If you have experienced a TBI, are a partner of one who has, or a therapist wanting to help others who have sustained a TBI, it is important to understand a few facts.

A TBI happens every 21 seconds in the United States, and 5.3 million people live with disabilities as a result of the TBI.

This disability is different from other disabilities in that it is invisible. You cannot see it with the naked eye, and it is often referred to as the “silent epidemic.”

Over the years, my clients have told me that they feel as if they were living in an invisible wheelchair. They have said things like, “If I had a bandage on my head or stitches, then people, including myself, would realize my brain is injured.”

You see, when we break an arm or leg, we have a cast or depend on crutches. People know that we are injured, and we know we are injured because we look at the cast every single day.

But nothing shows that a brain is injured when you have a “mild” brain injury. These injuries often go undetected and untreated, leaving everyone confused and scared with no clear path forward.

If you have had a TBI or have lived with someone who has had one, you understand exactly what I am saying. The injured person looks typical, but they are just not the same person you always knew. The injured person feels as if they are living with someone else’s brain, and the partner and family members feel as if they are living with a stranger.

Common symptoms of a TBI are:

  • Fatigue.
  • Changes in attention and concentration.
  • Short-term memory loss.
  • Word-finding problems.
  • Noise and light sensitivity.
  • Difficulty managing emotions.
  • Depression and anxiety.
  • Sleep disturbance.
  • Headaches.
  • Dizziness or balance problems.

These symptoms are far from mild and can wreak havoc with one’s life. But you can rebuild, transform, and come out stronger than before if you do these six things:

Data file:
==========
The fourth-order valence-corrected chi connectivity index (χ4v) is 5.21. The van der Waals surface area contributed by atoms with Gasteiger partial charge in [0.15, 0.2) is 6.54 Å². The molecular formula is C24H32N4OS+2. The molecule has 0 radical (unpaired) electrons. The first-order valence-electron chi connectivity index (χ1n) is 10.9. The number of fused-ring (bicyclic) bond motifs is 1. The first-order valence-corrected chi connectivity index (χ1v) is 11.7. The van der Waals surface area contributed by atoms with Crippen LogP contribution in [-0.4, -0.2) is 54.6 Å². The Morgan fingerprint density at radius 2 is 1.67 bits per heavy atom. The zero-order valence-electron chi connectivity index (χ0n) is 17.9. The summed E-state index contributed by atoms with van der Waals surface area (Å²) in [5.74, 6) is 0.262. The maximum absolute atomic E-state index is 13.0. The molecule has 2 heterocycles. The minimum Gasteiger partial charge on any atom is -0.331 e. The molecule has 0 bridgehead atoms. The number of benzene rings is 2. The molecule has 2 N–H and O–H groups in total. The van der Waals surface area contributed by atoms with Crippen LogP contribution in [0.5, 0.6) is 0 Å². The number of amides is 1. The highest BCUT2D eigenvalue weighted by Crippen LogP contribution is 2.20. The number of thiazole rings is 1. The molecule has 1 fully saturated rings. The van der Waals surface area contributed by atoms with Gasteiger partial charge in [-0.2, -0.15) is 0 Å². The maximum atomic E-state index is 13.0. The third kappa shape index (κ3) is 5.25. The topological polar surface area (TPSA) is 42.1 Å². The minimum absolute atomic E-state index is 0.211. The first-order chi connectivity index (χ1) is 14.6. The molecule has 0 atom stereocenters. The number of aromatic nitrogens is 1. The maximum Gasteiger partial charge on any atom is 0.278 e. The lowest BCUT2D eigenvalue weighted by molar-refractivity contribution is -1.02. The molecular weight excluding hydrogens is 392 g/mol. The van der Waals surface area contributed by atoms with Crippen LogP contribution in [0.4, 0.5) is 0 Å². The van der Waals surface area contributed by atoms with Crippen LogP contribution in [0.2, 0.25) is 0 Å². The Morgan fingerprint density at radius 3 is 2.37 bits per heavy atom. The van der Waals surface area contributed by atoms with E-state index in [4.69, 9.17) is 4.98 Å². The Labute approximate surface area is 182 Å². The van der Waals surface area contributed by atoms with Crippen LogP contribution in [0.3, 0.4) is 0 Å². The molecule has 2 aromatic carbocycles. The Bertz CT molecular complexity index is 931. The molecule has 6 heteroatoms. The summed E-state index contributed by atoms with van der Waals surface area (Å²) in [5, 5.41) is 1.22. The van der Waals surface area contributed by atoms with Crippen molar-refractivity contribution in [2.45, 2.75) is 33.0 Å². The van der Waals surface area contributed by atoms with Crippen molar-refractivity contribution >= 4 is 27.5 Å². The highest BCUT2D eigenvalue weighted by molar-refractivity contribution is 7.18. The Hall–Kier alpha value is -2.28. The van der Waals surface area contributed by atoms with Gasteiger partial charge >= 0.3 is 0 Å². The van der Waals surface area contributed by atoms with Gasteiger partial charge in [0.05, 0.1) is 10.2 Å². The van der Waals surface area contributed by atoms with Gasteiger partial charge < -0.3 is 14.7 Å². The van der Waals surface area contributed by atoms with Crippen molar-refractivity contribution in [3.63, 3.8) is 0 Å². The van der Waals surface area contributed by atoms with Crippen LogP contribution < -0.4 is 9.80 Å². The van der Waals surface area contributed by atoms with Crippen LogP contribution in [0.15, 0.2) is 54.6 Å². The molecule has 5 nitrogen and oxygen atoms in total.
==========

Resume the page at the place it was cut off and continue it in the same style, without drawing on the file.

1. Trust that knowledge is power. You. Are. Not. Crazy. The injury is real even though you can’t see it. Believing this will help you get the help and support you need.
  2. Educate yourself and others. Free resources for education can be found at https://www.brainline.org.
  3. Put the right team in place. Be sure to have professionals who understand mild TBI. Ask them about their experience and how they can help you.
  4. Contact the Brain Injury Association of America for resources in your state. The organization can be found at http://www.biausa.org/
  5. Find a speech pathologist. Brain healing goes on for years, which means the healthy brain cells can do what the injured ones did previously. This is called neuroplasticity. A speech pathologist who specializes in cognitive retraining can help with developing compensatory strategies for changes in thinking, memory, attention, concentration, and word finding even if the injury happened five years ago.
  6. Locate a counselor. Counseling will help you adjust to changes that have occurred since the TBI, especially if you are feeling depressed or anxious. These feelings are normal and can be overcome with help.

Over and over again, the strength and resilience of survivors and their families allow them to come out stronger than before.

If your relationship has been affected by TBI, download my free guide, 7 Pathways for Reconnecting After TBI: Solutions for Couples.

If you are a therapist, download my free guide The 5 Stages of Overcoming Traumatic Brain Injury.